June Chan’s health care career started in one of the nation’s first neonatal intensive care units, and now she administers Colorado Springs’ only fully accredited children’s hospital.
Chan has worked at Memorial Health System for seven years, and spearheaded the movement for the Children’s Hospital, which is affiliated with Denver’s Children’s Hospital. She also launched the hospitals’ Memorial Star Transportation, a helicopter transport system that brings adults, mothers, children and high-risk premature babies to Colorado Springs for treatment.
“I’m very impressed with her quiet leadership,” said Renita Wolf, vice president of Accordia Inc., who nominated Chan for the Women of Influence award. “I’ve known her for about a year now and she has a very effective leadership style — a very demonstrated, woman’s leadership style.”
Chan pinpoints several experiences that led her to her present accomplishments: In 1984, she was working for one of the new neonatal intensive care units when a contract went out for a hospital to serve all premature babies in the area. The hospital that received the contract ended up losing money, she said.
“And that’s when I went back to school for my first master’s (degree),” she said. “I realized that someone needed to speak the clinical language to people making the business decisions. It was an ah-ha moment for me. It’s not just about clinical care; it’s about the business of health care.”
Chan started her career as a clinical nurse, and then earned the first of two master’s degrees. She’s worked at the Denver Children’s Hospital and at the Children’s Hospital of The King’s Daughters in Norfolk, Va. All that experience led her to Memorial, where she encouraged the hospital to fill in the missing components in its pediatric department.
“We started a child life program, and bring in individuals who help children understand what is happening to them and what their treatment will be,” she said. “Sometimes just starting an IV on a child can be scary, so it really helps. It’s a component I’m glad we added.”
Chan is also responsible for the Memorial Children’s Hospital “healing arts” program — which uses visual, performing and other kinds of art within the children’s hospital. The program includes a portrait project, where 10 children’s portraits were sketched and displayed at the hospital. Each portrait, sketched by the mother of a patient, contains an individual message.
“The message is that children are our teachers, we just need to stop and listen to what they are conveying to us,” Chan said.
She also implemented a child-friendly process for children undergoing certain radiological procedures and created a home-care program for babies with congenital heart disease. The babies now go home with their parents while waiting for a donor heart for transplantation.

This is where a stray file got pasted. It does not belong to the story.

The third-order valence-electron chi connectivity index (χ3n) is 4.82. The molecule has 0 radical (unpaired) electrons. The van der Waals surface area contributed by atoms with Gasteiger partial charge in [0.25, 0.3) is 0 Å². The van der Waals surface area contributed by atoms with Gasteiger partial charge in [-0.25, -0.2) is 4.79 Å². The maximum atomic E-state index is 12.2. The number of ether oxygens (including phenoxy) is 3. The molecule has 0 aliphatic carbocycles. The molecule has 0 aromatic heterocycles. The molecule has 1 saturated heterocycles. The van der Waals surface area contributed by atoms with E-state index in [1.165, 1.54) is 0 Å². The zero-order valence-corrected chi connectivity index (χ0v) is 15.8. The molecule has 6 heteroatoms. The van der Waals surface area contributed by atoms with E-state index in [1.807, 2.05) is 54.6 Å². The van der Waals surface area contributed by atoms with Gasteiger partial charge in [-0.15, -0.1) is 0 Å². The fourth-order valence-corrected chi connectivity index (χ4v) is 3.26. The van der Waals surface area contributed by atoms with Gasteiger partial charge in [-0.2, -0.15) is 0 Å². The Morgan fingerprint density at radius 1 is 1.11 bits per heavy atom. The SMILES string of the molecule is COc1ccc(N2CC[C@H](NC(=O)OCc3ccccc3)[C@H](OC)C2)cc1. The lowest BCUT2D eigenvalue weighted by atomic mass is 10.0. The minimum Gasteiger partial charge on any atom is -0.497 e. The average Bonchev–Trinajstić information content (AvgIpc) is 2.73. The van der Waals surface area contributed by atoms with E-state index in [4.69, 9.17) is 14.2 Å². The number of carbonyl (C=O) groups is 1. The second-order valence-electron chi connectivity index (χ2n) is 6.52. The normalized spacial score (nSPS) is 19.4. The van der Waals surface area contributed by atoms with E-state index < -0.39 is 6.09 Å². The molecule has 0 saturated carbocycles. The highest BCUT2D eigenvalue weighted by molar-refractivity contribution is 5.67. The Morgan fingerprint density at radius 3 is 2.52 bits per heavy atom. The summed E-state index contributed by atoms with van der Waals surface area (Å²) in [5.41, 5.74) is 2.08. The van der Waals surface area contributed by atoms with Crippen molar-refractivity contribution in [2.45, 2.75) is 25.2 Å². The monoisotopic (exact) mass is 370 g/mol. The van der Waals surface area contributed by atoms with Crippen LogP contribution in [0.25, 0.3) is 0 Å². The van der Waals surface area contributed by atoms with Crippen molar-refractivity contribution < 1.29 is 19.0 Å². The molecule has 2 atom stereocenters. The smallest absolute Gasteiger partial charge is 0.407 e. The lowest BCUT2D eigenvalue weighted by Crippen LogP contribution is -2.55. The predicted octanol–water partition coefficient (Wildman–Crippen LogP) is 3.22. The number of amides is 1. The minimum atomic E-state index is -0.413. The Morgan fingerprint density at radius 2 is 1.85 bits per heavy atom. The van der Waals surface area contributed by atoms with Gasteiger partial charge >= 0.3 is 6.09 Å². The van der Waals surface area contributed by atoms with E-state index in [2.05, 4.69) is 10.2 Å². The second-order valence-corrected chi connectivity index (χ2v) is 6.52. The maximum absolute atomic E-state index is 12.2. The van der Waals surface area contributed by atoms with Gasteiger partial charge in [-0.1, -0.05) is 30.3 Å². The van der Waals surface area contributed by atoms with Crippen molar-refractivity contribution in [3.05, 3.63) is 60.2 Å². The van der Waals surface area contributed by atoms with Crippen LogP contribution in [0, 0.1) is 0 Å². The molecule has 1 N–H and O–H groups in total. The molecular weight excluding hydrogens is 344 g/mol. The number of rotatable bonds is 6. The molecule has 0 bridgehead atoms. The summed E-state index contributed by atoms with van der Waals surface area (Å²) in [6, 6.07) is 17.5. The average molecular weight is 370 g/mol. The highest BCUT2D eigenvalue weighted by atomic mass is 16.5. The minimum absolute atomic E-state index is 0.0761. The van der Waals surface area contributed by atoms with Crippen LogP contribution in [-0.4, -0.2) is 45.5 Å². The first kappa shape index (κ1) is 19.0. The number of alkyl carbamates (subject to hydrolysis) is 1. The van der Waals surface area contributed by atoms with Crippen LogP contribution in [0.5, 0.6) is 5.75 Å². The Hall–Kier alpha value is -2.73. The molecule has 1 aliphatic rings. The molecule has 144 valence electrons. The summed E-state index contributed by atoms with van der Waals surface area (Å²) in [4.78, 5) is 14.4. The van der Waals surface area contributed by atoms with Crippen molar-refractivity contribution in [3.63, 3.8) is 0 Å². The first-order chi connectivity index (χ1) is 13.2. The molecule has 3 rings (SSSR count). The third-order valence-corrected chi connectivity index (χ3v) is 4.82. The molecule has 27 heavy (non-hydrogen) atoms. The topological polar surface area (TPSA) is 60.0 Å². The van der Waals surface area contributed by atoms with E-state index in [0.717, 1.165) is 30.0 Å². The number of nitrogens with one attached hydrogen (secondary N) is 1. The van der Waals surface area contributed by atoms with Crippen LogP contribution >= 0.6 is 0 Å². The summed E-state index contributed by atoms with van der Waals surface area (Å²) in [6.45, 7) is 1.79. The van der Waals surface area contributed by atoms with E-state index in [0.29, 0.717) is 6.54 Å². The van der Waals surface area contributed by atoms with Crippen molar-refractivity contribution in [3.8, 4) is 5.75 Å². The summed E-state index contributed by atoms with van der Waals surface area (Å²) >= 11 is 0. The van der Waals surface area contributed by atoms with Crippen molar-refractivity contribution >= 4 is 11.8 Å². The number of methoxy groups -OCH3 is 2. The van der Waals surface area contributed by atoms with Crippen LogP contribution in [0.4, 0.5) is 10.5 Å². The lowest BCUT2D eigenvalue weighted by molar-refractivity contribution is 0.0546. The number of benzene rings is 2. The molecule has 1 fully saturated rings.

That dedication to family-centered care is one reason why Winnie Shows nominated Chan for the Business Journal award.
“I am very impressed with her professionalism,” she said. “But also she’s so involved with family-centered care — all those details that make health care easier for the families. She even made sure families were consulted for the design of the new hospital.”
Chan’s passion for helping children carries over into her personal life. She has two children — 13 and 16 — and says they keep teaching her as they grow.
“Every stage is better,” she said. “They are becoming their own individuals now, and that is so fascinating to watch. I have two master’s degrees and they have taught me more than anything else in my life. They see things fresh, through new eyes. It’s a great way to keep seeing the world.”
In addition to her family, Chan is involved with the Chinese Cultural Institute in Colorado Springs. The institute’s goal is to help people understand what the Chinese offer, she said.
“We’re still pretty young,” she said. “We want people to know what we are like in terms of culture, the arts and in business — what we can bring to Colorado Springs and the world.”
As a first-generation American, Chan said she is teaching her children to view their community as their neighborhood — and then expand it to include the entire world.
“We just had a big event … to celebrate the Chinese Moon Festival,” she said. “It’s one of the top events for the Chinese.”
Chan expands her Asian influence to other boards as well. She is currently serving on the board for the Cultural Office of the Pikes Peak Region, a nonprofit association that will draw together the arts and humanities associations in Colorado Springs.
She has served on the Board of Trustees for both Memorial Hospital and the Beth-El College of Nursing. She’s also served on the March of Dimes planning board and is on the Juvenile Diabetes Research Foundation board.
In 2004, she was chosen to be a member of the Robert Wood Johnson Executive Nurse Fellowship Program. She won the 2005 Nightingale Award for Nursing Leadership Excellence and was a finalist for the award in 2004.